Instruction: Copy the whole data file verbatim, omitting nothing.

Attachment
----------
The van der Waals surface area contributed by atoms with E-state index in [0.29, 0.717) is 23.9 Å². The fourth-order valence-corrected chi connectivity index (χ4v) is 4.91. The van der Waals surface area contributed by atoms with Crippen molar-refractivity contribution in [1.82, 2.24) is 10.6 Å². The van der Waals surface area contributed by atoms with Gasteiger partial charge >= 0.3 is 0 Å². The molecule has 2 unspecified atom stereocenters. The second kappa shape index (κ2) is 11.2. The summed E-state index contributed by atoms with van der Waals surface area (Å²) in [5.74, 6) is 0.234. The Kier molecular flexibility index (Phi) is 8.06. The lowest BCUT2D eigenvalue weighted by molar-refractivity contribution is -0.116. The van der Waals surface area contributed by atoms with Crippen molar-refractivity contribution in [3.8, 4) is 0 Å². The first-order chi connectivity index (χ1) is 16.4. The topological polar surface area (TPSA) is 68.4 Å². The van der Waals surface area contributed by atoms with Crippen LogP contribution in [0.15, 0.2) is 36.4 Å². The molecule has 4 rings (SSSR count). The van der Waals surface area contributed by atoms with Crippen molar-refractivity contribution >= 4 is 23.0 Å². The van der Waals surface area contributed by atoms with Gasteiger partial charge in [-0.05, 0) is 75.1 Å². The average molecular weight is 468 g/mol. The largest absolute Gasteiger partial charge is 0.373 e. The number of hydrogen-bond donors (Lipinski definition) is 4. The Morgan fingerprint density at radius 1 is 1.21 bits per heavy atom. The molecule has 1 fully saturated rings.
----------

The van der Waals surface area contributed by atoms with E-state index in [0.29, 0.717) is 23.9 Å². The fourth-order valence-corrected chi connectivity index (χ4v) is 4.91. The van der Waals surface area contributed by atoms with Crippen molar-refractivity contribution in [1.82, 2.24) is 10.6 Å². The van der Waals surface area contributed by atoms with Gasteiger partial charge >= 0.3 is 0 Å². The molecule has 2 unspecified atom stereocenters. The second kappa shape index (κ2) is 11.2. The summed E-state index contributed by atoms with van der Waals surface area (Å²) in [5.74, 6) is 0.234. The Kier molecular flexibility index (Phi) is 8.06. The lowest BCUT2D eigenvalue weighted by molar-refractivity contribution is -0.116. The van der Waals surface area contributed by atoms with Crippen molar-refractivity contribution in [3.8, 4) is 0 Å². The first-order chi connectivity index (χ1) is 16.4. The topological polar surface area (TPSA) is 68.4 Å². The van der Waals surface area contributed by atoms with Crippen LogP contribution in [0.15, 0.2) is 36.4 Å². The molecule has 4 rings (SSSR count). The van der Waals surface area contributed by atoms with Crippen molar-refractivity contribution >= 4 is 23.0 Å². The van der Waals surface area contributed by atoms with Gasteiger partial charge in [-0.05, 0) is 75.1 Å². The average molecular weight is 468 g/mol. The largest absolute Gasteiger partial charge is 0.373 e. The number of hydrogen-bond donors (Lipinski definition) is 4. The Morgan fingerprint density at radius 1 is 1.21 bits per heavy atom. The molecule has 1 fully saturated rings.